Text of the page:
DCSIMG

Court orders disclosure of ‘recordings’ in Roy Collins murder investigation

The Criminal Courts of Justice in Dublin and below, Roy Collins, who was murdered in April 2009

The Criminal Courts of Justice in Dublin and below, Roy Collins, who was murdered in April 2009

 

THE Special Criminal Court has ordered the disclosure of any recordings made between gardai and civilian witnesses during the investigation of two Limerick men who are charged with murdering businessman Roy Collins more than five years ago.

Wayne Dundon, aged 35, of Lenihan Avenue, Prospect and Nathan Killeen, aged 23, of Hyde Road, Prospect are each accused of murdering the 35-year-old at the Coin Castle Amusements arcade, Roxboro on April 9, 2009.

When they were charged last year, The Director of Public Prosecutions (DPP) certified that the ordinary courts were inadequate to deal with the administration of justice and that the case should be dealt with at the non-jury Special Criminal Court.

The trial of both men, which is expected to last several weeks, is due to begin on April 29, next.

Last week, lawyers representing the defendants told the court there were outstanding issues, including a defence request for disclosure of all communications between garda stations and prosecution witnesses, some of whom were in prison at the time.

This Wednesday, Sean Guerin SC, prosecuting, said the accused men were detained at garda stations where there were either no recording facilities or where the only calls recorded were those received on an extension in a secure communications room, such as 999 calls.

He said other calls may have been received but these were transferred to another extension, whereby recording technically ceased.

Remy Farrell SC, representing Mr Dundon, said his client was also seeking recordings of any calls between gardai and prosecution witnesses, as it was a matter of relevance how the witnesses came to make statements and what the background was.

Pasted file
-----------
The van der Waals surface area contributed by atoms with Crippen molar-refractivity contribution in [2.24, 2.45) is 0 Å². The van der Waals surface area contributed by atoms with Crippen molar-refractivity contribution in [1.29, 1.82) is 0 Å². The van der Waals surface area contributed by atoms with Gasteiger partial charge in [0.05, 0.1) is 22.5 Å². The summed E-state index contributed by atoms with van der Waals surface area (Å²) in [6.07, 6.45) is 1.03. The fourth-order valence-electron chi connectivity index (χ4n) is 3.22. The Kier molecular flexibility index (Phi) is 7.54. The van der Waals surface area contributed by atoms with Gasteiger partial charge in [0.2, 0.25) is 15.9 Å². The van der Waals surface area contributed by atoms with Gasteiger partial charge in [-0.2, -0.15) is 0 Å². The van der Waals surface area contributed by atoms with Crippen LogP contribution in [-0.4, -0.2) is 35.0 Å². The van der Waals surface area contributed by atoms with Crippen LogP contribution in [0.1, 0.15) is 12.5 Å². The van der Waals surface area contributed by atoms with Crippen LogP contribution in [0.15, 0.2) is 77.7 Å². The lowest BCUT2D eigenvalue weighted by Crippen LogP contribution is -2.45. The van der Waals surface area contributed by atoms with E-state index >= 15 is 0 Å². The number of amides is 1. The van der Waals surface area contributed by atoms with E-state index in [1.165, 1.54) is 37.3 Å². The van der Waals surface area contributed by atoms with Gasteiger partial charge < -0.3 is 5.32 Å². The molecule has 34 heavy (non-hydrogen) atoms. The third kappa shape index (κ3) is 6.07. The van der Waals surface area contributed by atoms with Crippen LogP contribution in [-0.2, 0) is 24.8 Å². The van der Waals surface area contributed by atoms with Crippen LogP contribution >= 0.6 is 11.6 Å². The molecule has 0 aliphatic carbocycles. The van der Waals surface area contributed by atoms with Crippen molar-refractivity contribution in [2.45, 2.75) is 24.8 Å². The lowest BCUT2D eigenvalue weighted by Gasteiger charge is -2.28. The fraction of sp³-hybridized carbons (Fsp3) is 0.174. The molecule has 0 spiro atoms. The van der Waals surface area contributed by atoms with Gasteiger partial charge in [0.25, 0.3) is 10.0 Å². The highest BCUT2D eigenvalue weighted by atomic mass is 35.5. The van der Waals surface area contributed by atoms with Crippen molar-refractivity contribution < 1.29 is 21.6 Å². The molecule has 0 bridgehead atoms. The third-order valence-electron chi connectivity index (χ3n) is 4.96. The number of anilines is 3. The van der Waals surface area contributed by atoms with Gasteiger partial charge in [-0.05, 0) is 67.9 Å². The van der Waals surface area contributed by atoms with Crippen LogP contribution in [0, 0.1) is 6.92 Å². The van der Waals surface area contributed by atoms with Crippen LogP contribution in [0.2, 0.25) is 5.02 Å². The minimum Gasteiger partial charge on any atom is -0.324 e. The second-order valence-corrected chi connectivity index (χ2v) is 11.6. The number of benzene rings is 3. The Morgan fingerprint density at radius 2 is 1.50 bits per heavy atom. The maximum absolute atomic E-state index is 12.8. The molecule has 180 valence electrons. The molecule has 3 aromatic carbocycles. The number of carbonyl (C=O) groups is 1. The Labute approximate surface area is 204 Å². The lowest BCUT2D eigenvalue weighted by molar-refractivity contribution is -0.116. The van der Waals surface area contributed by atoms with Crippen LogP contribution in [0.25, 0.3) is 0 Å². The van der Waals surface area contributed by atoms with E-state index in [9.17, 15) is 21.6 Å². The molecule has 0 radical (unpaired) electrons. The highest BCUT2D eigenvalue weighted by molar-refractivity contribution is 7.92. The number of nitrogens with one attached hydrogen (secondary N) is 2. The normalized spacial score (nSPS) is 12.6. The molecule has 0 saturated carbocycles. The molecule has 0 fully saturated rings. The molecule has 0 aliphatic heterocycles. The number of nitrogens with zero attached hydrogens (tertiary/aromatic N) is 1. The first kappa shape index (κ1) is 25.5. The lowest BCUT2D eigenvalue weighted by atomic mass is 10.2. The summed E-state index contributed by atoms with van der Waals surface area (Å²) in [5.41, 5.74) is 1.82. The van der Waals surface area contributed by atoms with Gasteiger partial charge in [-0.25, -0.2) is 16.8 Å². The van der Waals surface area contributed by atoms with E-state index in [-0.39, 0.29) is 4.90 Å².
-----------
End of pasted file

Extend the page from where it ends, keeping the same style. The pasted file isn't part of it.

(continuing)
Giollaíosa Ó Lideadha SC, representing Killeen, submitted that any recordings of phone calls between gardai and prosecution witnesses, some of whom were in prison at different times, were clearly and demonstrably relevant because the defence would be challenging the reliability of those witnesses.

Ms Justice Iseult O’Malley, presiding, said the court was ordering that any material relating to contact between gardai and civilian non-expert witnesses, as regards telephone recordings where that occurred, should be disclosed by the State.

She added that it seemed to the court that videos of interviews with prosecution witnesses in relation to the investigation should be also released to the defendants’ solicitors.

However, she said the court was not ordering the disclosure of videos of interviews with other suspects or with prosecution witnesses in relation to other investigations.

The court granted a separate application - made by Mr Ó Lideadha - for the disclosure of any video recordings of the questioning of Killeen during his detention.

Both Dundon and Killeen were remanded in custody pending their trial.

 
 
 

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